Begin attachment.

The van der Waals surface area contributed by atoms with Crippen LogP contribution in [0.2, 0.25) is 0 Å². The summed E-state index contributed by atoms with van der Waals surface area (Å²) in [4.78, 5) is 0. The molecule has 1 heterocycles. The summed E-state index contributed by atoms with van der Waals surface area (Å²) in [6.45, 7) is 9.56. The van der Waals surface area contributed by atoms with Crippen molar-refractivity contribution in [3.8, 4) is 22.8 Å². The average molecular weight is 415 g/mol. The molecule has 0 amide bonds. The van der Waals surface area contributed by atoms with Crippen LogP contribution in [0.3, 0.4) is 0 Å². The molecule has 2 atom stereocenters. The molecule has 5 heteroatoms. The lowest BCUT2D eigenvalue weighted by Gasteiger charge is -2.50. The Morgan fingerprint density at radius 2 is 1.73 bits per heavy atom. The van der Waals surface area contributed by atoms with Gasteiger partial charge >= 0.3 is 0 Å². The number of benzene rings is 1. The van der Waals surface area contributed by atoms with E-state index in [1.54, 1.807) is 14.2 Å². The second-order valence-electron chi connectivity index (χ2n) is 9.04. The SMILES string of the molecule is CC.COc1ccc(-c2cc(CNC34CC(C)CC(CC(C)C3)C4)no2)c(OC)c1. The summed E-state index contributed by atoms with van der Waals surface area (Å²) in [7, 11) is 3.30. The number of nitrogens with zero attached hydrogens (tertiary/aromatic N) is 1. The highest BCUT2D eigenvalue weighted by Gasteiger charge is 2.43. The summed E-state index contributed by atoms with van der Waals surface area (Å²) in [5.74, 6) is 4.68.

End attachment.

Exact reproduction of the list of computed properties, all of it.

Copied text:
The van der Waals surface area contributed by atoms with Crippen LogP contribution in [0.2, 0.25) is 0 Å². The summed E-state index contributed by atoms with van der Waals surface area (Å²) in [4.78, 5) is 0. The molecule has 1 heterocycles. The summed E-state index contributed by atoms with van der Waals surface area (Å²) in [6.45, 7) is 9.56. The van der Waals surface area contributed by atoms with Crippen molar-refractivity contribution in [3.8, 4) is 22.8 Å². The average molecular weight is 415 g/mol. The molecule has 0 amide bonds. The van der Waals surface area contributed by atoms with Crippen LogP contribution in [0.3, 0.4) is 0 Å². The molecule has 2 atom stereocenters. The molecule has 5 heteroatoms. The lowest BCUT2D eigenvalue weighted by Gasteiger charge is -2.50. The Morgan fingerprint density at radius 2 is 1.73 bits per heavy atom. The van der Waals surface area contributed by atoms with Gasteiger partial charge >= 0.3 is 0 Å². The number of benzene rings is 1. The van der Waals surface area contributed by atoms with E-state index in [1.54, 1.807) is 14.2 Å². The second-order valence-electron chi connectivity index (χ2n) is 9.04. The SMILES string of the molecule is CC.COc1ccc(-c2cc(CNC34CC(C)CC(CC(C)C3)C4)no2)c(OC)c1. The summed E-state index contributed by atoms with van der Waals surface area (Å²) in [7, 11) is 3.30. The number of nitrogens with zero attached hydrogens (tertiary/aromatic N) is 1. The highest BCUT2D eigenvalue weighted by Gasteiger charge is 2.43. The summed E-state index contributed by atoms with van der Waals surface area (Å²) in [5.74, 6) is 4.68.